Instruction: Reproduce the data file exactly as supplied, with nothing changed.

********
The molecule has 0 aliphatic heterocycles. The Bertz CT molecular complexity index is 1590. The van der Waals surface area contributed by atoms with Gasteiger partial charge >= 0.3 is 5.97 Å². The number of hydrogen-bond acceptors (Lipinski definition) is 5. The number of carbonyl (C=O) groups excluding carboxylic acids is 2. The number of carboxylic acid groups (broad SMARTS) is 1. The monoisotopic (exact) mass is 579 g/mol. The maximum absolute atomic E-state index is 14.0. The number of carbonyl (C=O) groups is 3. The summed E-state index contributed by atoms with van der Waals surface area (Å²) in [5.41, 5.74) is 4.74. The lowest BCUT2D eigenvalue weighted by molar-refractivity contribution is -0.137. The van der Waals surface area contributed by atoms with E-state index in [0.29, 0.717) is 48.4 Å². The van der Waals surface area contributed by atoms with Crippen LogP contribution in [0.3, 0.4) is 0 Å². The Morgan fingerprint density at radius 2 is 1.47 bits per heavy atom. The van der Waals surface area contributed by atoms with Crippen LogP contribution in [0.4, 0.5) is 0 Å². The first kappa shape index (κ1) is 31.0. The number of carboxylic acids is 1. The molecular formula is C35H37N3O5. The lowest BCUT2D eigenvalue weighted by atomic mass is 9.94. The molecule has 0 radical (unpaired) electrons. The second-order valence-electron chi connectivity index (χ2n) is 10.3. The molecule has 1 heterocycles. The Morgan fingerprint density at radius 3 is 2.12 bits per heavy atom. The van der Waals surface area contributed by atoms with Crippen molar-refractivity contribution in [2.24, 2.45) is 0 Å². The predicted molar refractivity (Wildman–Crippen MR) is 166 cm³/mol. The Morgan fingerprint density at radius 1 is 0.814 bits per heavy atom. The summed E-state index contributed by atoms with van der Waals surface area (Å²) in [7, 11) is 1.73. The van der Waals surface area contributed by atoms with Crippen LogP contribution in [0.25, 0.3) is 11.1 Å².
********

The molecule has 0 aliphatic heterocycles. The Bertz CT molecular complexity index is 1590. The van der Waals surface area contributed by atoms with Gasteiger partial charge >= 0.3 is 5.97 Å². The number of hydrogen-bond acceptors (Lipinski definition) is 5. The number of carbonyl (C=O) groups excluding carboxylic acids is 2. The number of carboxylic acid groups (broad SMARTS) is 1. The monoisotopic (exact) mass is 579 g/mol. The maximum absolute atomic E-state index is 14.0. The number of carbonyl (C=O) groups is 3. The summed E-state index contributed by atoms with van der Waals surface area (Å²) in [5.41, 5.74) is 4.74. The lowest BCUT2D eigenvalue weighted by molar-refractivity contribution is -0.137. The van der Waals surface area contributed by atoms with E-state index in [0.29, 0.717) is 48.4 Å². The van der Waals surface area contributed by atoms with Crippen LogP contribution in [0.3, 0.4) is 0 Å². The Morgan fingerprint density at radius 2 is 1.47 bits per heavy atom. The van der Waals surface area contributed by atoms with Crippen LogP contribution in [0.4, 0.5) is 0 Å². The first kappa shape index (κ1) is 31.0. The number of carboxylic acids is 1. The molecular formula is C35H37N3O5. The lowest BCUT2D eigenvalue weighted by atomic mass is 9.94. The molecule has 0 radical (unpaired) electrons. The second-order valence-electron chi connectivity index (χ2n) is 10.3. The molecule has 1 heterocycles. The Morgan fingerprint density at radius 3 is 2.12 bits per heavy atom. The van der Waals surface area contributed by atoms with Crippen molar-refractivity contribution in [2.24, 2.45) is 0 Å². The predicted molar refractivity (Wildman–Crippen MR) is 166 cm³/mol. The Morgan fingerprint density at radius 1 is 0.814 bits per heavy atom. The summed E-state index contributed by atoms with van der Waals surface area (Å²) in [7, 11) is 1.73. The van der Waals surface area contributed by atoms with Crippen LogP contribution in [0.25, 0.3) is 11.1 Å².